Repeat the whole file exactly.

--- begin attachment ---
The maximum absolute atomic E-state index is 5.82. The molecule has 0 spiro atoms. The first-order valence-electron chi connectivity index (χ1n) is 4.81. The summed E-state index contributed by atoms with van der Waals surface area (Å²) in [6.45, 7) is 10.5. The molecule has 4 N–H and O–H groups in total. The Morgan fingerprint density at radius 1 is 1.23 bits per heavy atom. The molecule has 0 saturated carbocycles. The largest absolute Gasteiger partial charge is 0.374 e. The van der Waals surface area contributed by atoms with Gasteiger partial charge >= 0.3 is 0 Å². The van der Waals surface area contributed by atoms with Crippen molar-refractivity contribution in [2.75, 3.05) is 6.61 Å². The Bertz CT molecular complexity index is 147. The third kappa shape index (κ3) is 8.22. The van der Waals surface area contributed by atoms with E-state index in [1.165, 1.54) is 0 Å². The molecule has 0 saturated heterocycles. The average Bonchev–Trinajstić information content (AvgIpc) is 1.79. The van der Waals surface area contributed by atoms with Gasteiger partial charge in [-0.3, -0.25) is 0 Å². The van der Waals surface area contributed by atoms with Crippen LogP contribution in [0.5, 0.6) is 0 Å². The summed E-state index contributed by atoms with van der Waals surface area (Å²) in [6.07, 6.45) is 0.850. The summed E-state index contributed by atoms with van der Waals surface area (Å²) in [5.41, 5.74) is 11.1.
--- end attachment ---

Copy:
The maximum absolute atomic E-state index is 5.82. The molecule has 0 spiro atoms. The first-order valence-electron chi connectivity index (χ1n) is 4.81. The summed E-state index contributed by atoms with van der Waals surface area (Å²) in [6.45, 7) is 10.5. The molecule has 4 N–H and O–H groups in total. The Morgan fingerprint density at radius 1 is 1.23 bits per heavy atom. The molecule has 0 saturated carbocycles. The largest absolute Gasteiger partial charge is 0.374 e. The van der Waals surface area contributed by atoms with Gasteiger partial charge >= 0.3 is 0 Å². The van der Waals surface area contributed by atoms with Crippen molar-refractivity contribution in [2.75, 3.05) is 6.61 Å². The Bertz CT molecular complexity index is 147. The third kappa shape index (κ3) is 8.22. The van der Waals surface area contributed by atoms with E-state index in [1.165, 1.54) is 0 Å². The molecule has 0 saturated heterocycles. The average Bonchev–Trinajstić information content (AvgIpc) is 1.79. The van der Waals surface area contributed by atoms with Gasteiger partial charge in [-0.3, -0.25) is 0 Å². The van der Waals surface area contributed by atoms with Crippen LogP contribution in [0.5, 0.6) is 0 Å². The summed E-state index contributed by atoms with van der Waals surface area (Å²) in [6.07, 6.45) is 0.850. The summed E-state index contributed by atoms with van der Waals surface area (Å²) in [5.41, 5.74) is 11.1.